Everything Changes so that Nothing Changes: A Legal Reading of the Reforms Underway in West Africa on the CFA Franc

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January 14, 2022

It is difficult in just a few lines to deal with a subject as complex as the monetary cooperation agreement that is supposed to govern the transition from the CFA franc to the ECO[1]. The “franc zone” in Africa comprises two types of CFA Franc, each with a specific denomination: that of the countries of West Africa and that of Central Africa[2], to which is added the franc of the Union of the Comoros. The focus here is on the West African zone.

The bill proposing the ratification of the new monetary agreement between France and the West African States party to the WAEMU[3] was presented during the COVID-19 crisis. On the African side, critical but isolated voices have been heard here and there[4]. They have denounced France’s unilateralism in the decision to declare the “end” of the CFA franc. At the same time, while the bill has been tabled before the French Parliament, nothing of the same nature has so far been observed in the eight WAEMU[5] member states. This piece proposes an analysis of the proposed reform from the simplest to the most complex issue. The bill adopted by the Council of Ministers presented by the Minister of Foreign Affairs was tabled in the French National Assembly for ratification on 22 May 2020[6]. It contains a single article: “The approval of the cooperation agreement between the Government of the French Republic and the Governments of the member States of the West African Monetary Union, signed in Abidjan on 21 December 2019, the text of which is annexed to this law, is authorized.”

Rather than approaching things as if the legal regime of the new ECO currency had replaced that of the existing CFA franc, it would be more accurate to read the new monetary agreement as a marginal change of a mechanism whose spirit has remained the same over the years. Admittedly, France’s presence within the BCEAO will formally disappear. However, a close scrutiny of articles 4, 5 and 6 of the draft monetary agreement of December 2019 reveals that France has nonetheless kept its presence. These provisions set up a reporting system, enabling France, which is supposed to play the role of “financial guarantor,” to be informed in detail of the financial and economic situation of WAEMU countries.

On closer examination, the central question is that of the continuity of a system inherited from colonization since the monetary aspect of this system remains. This (de facto) status quo also recently prompted many French parliamentarians to question their government about possible “anomalies” in the franc zone system[7]. The answers given by the government to their concerns were invariably the same from a legal point of view: far from being an imposed currency, the CFA franc is the result of treaties freely signed between sovereign states. This is illustrated, according to the French Government, by the ratification of the various legal instruments by African counterparts. However, despite the shortcomings of this argument from a practical standpoint, one cannot totally discount its merits from a purely legal viewpoint.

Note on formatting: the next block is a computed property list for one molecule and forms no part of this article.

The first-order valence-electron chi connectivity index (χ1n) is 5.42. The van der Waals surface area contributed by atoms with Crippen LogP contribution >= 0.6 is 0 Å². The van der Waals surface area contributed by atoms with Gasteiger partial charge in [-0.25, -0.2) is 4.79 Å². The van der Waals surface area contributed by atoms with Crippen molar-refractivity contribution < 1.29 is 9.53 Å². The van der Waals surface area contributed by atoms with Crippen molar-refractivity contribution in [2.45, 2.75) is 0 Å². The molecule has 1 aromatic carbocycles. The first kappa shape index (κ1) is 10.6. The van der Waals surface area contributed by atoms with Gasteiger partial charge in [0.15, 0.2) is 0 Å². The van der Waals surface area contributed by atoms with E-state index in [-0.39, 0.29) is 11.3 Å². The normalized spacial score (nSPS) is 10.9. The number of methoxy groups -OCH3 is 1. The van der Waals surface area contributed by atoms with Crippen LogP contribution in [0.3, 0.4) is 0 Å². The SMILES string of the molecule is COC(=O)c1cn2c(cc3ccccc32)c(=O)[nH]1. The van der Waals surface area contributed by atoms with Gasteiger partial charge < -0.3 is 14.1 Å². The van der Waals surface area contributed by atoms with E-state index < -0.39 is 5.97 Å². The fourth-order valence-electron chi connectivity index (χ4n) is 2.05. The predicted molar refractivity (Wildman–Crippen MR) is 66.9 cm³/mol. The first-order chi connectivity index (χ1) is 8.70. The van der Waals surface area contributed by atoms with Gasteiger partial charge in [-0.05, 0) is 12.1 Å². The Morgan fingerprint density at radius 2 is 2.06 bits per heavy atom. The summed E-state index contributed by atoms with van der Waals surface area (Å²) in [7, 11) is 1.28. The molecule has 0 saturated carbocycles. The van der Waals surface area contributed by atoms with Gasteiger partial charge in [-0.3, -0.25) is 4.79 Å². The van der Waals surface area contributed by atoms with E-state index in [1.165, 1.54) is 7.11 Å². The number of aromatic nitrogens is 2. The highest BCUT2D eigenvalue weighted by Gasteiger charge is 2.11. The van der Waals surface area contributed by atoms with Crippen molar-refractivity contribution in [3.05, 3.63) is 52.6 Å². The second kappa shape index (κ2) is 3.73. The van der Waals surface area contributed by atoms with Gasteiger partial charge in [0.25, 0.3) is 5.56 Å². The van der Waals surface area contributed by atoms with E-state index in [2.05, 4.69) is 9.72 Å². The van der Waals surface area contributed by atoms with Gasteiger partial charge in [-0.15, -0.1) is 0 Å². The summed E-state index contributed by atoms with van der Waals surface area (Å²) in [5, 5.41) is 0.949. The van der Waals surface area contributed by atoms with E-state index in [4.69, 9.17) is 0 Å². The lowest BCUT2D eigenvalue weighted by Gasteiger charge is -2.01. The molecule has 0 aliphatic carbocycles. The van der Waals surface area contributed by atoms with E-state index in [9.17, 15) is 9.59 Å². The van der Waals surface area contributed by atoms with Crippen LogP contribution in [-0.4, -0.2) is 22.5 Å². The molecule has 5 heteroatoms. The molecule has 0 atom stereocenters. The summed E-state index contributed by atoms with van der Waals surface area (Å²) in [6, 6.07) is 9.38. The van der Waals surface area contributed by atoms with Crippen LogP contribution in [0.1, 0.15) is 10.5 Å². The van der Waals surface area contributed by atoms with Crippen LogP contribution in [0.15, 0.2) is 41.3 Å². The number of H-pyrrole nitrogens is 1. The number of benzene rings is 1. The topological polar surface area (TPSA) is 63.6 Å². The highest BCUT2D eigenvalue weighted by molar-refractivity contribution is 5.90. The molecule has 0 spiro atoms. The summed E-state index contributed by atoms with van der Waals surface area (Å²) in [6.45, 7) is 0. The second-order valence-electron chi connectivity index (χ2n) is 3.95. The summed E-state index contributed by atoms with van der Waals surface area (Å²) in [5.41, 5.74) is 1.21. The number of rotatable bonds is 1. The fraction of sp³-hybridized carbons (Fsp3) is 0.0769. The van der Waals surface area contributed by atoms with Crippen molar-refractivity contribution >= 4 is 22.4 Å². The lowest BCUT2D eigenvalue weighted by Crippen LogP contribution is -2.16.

What about the issue State sovereignty which some commenters take for granted? Indeed, the French government’s communication stipulates that France has been asked by its African “partners” to sign the new monetary cooperation agreement. However, on an attempt to contextualize such an argument it readily appears that it is a bit misleading to say the least. Continuity of the colonial legacy is definitely the word that suits the franc zone system the most since only the end of this system would imply a definitive separation. Instead of a renewal, an immediate divorce could have taken the form of an outright denunciation of the monetary cooperation agreement. A more “structural” disintegration would probably have presupposed a constitutional change motivated by a clear political will to move away from colonial legacies. If one wishes to highlight the longstanding domination embodied in the franc zone system, then the classical theory of international sovereignty is not of much help. This is where the problem lies since most of the criticisms formulated so far - apart from a few works by economists - are “external” criticisms. By this we mean that they refer to history or philosophy, without taking the trouble to propose a criticism based on the internal contradictions of the franc zone system. Here is one of them.